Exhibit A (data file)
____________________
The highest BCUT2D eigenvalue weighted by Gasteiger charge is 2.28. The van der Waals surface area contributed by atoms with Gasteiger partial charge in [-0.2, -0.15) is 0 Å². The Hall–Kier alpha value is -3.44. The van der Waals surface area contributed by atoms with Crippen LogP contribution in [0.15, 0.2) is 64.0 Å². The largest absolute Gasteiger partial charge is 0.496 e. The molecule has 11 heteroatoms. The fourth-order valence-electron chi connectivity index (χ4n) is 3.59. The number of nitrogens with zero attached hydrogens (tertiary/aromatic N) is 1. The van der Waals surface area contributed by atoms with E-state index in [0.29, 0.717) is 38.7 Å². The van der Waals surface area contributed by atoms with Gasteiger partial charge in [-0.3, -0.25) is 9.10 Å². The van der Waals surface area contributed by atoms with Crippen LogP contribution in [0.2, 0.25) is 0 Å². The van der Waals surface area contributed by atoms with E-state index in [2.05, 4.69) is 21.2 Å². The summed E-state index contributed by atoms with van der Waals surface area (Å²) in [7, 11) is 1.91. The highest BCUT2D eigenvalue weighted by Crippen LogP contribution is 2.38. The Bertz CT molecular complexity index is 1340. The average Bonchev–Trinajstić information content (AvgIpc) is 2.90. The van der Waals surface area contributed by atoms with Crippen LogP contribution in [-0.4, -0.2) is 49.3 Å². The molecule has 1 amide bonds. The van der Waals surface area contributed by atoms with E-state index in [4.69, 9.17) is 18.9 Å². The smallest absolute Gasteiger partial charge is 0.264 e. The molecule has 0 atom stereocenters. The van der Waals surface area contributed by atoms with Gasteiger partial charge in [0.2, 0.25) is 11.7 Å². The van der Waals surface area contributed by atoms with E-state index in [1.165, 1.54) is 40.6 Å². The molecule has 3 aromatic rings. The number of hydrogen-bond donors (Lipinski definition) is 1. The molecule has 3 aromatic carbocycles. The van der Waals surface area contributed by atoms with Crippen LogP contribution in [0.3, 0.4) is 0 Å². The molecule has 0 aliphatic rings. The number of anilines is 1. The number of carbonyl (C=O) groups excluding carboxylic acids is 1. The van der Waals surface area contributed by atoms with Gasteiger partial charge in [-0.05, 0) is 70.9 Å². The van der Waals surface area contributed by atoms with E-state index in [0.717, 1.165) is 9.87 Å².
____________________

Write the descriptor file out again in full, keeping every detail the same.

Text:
The highest BCUT2D eigenvalue weighted by Gasteiger charge is 2.28. The van der Waals surface area contributed by atoms with Gasteiger partial charge in [-0.2, -0.15) is 0 Å². The Hall–Kier alpha value is -3.44. The van der Waals surface area contributed by atoms with Crippen LogP contribution in [0.15, 0.2) is 64.0 Å². The largest absolute Gasteiger partial charge is 0.496 e. The molecule has 11 heteroatoms. The fourth-order valence-electron chi connectivity index (χ4n) is 3.59. The number of nitrogens with zero attached hydrogens (tertiary/aromatic N) is 1. The van der Waals surface area contributed by atoms with E-state index in [0.29, 0.717) is 38.7 Å². The van der Waals surface area contributed by atoms with Gasteiger partial charge in [-0.3, -0.25) is 9.10 Å². The van der Waals surface area contributed by atoms with Crippen LogP contribution in [0.2, 0.25) is 0 Å². The van der Waals surface area contributed by atoms with E-state index in [2.05, 4.69) is 21.2 Å². The summed E-state index contributed by atoms with van der Waals surface area (Å²) in [7, 11) is 1.91. The highest BCUT2D eigenvalue weighted by Crippen LogP contribution is 2.38. The Bertz CT molecular complexity index is 1340. The average Bonchev–Trinajstić information content (AvgIpc) is 2.90. The van der Waals surface area contributed by atoms with Crippen LogP contribution in [-0.4, -0.2) is 49.3 Å². The molecule has 1 amide bonds. The van der Waals surface area contributed by atoms with E-state index in [4.69, 9.17) is 18.9 Å². The smallest absolute Gasteiger partial charge is 0.264 e. The molecule has 0 atom stereocenters. The van der Waals surface area contributed by atoms with Gasteiger partial charge in [0.2, 0.25) is 11.7 Å². The van der Waals surface area contributed by atoms with E-state index in [1.165, 1.54) is 40.6 Å². The molecule has 3 aromatic rings. The number of hydrogen-bond donors (Lipinski definition) is 1. The molecule has 3 aromatic carbocycles. The van der Waals surface area contributed by atoms with Crippen LogP contribution in [0.3, 0.4) is 0 Å². The molecule has 0 aliphatic rings. The number of anilines is 1. The number of carbonyl (C=O) groups excluding carboxylic acids is 1. The van der Waals surface area contributed by atoms with Gasteiger partial charge in [-0.05, 0) is 70.9 Å². The van der Waals surface area contributed by atoms with E-state index in [0.717, 1.165) is 9.87 Å².